Memoirs of British generals distinguished during the Peninsular war

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1856
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Page iii - How sleep the brave, who sink to rest, By all their country's wishes blest ! When Spring, with dewy fingers cold, Returns to deck their hallowed mould, She there shall dress a sweeter sod Than Fancy's feet have ever trod.
Page 315 - ... carried our Arapiles, or he would have confined us entirely to our position. This was not to be endured, and we fell upon him, turning his left flank ; and I never saw an army receive such a beating.
Page 53 - Thus ended the career of sir John Moore, a man whose uncommon capacity was sustained by the purest virtue, and governed by a disinterested patriotism more. in keeping with the primitive than the luxurious age of a great nation.
Page 56 - Wolfe, his last moments were gilded by the prospect of success, and cheered by the acclamations of victory ; like Wolfe, also, his memory will for ever remain sacred in that country which he sincerely loved, and which he had so faithfully served.
Page 57 - In the school of regimental duty he obtained that correct knowledge of his profession so essential to the proper direction of the gallant spirit of the soldier ; and he was enabled to establish a characteristic order and regularity of conduct, because the troops found in their leader a striking example of the discipline which he enforced on others. Having risen to command, he signalized his name in the West Indies, in Holland, and in Egypt.
Page 58 - During the season of repose, his time was devoted to the care and instruction of the officer and soldier; in war, he courted service in every quarter of the globe. Regardless of personal considerations, he esteemed that to which his country called him, the post of honour ; and by his undaunted spirit, and unconquerable perseverance, he pointed the way to victory. " His country, the object of his latest solicitude...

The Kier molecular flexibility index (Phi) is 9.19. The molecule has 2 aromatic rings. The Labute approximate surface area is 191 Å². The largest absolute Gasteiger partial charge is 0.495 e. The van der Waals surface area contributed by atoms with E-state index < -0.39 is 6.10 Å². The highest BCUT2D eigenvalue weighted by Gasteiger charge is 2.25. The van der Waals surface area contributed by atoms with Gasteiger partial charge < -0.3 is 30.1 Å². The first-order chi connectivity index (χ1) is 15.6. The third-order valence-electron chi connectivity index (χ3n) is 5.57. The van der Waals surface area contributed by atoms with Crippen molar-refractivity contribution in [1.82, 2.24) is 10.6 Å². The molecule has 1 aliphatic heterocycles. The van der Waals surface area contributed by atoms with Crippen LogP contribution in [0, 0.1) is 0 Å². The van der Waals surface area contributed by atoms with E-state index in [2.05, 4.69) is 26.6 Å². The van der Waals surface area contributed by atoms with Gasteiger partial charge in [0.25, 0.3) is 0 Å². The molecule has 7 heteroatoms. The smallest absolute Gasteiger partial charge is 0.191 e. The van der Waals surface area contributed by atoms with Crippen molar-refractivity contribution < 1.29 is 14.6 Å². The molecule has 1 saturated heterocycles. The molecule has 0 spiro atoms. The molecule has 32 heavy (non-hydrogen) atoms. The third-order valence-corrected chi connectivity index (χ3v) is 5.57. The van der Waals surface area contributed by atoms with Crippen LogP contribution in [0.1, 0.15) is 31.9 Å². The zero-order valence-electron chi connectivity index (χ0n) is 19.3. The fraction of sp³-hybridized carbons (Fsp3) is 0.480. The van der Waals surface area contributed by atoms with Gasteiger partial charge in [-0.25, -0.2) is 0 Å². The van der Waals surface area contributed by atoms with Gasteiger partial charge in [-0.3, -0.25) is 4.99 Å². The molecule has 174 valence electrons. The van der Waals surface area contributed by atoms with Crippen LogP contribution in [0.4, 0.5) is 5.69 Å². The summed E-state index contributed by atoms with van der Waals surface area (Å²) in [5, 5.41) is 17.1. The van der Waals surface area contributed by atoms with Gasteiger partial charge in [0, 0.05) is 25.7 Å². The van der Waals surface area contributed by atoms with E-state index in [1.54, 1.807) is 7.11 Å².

Page 221 - THERE is a tear for all that die, A mourner o'er the humblest grave ; But nations swell the funeral cry, And Triumph weeps above the brave. For them is Sorrow's purest sigh O'er Ocean's heaving bosom sent : In vain their bones unburied lie, All earth becomes their monument ! A tomb is theirs on every page, An epitaph on every tongue : The present hours, the future age, For them bewail, to them belong.
Page 134 - Guards carried all before them, and whilst I exculpate my own regiment, I am delighted in being able to bear testimony to the gallant conduct of the former. Be not uneasy, my brother officers ; you had ample opportunity, of which you gallantly availed yourselves, of avenging yourselves on the 18th for the failure on the 17th ; and after all, what regiment, or which of us, is certain of success ? " Be assured that I am proud of being your Colonel, and that you possess my utmost confidence. " Your...
Page 204 - ... rout. He retired after the battle to the ground he had been previously on, but occupying it in position ; and on this morning, or rather during the night, commenced his retreat on the road he came, towards Seville, and has abandoned Badajoz to its fate.
Page 56 - ... arduous retreat with consummate firmness, he has terminated a career of distinguished honour. by a death that has given the enemy additional f 2 reason to respect the name of a British Soldier.

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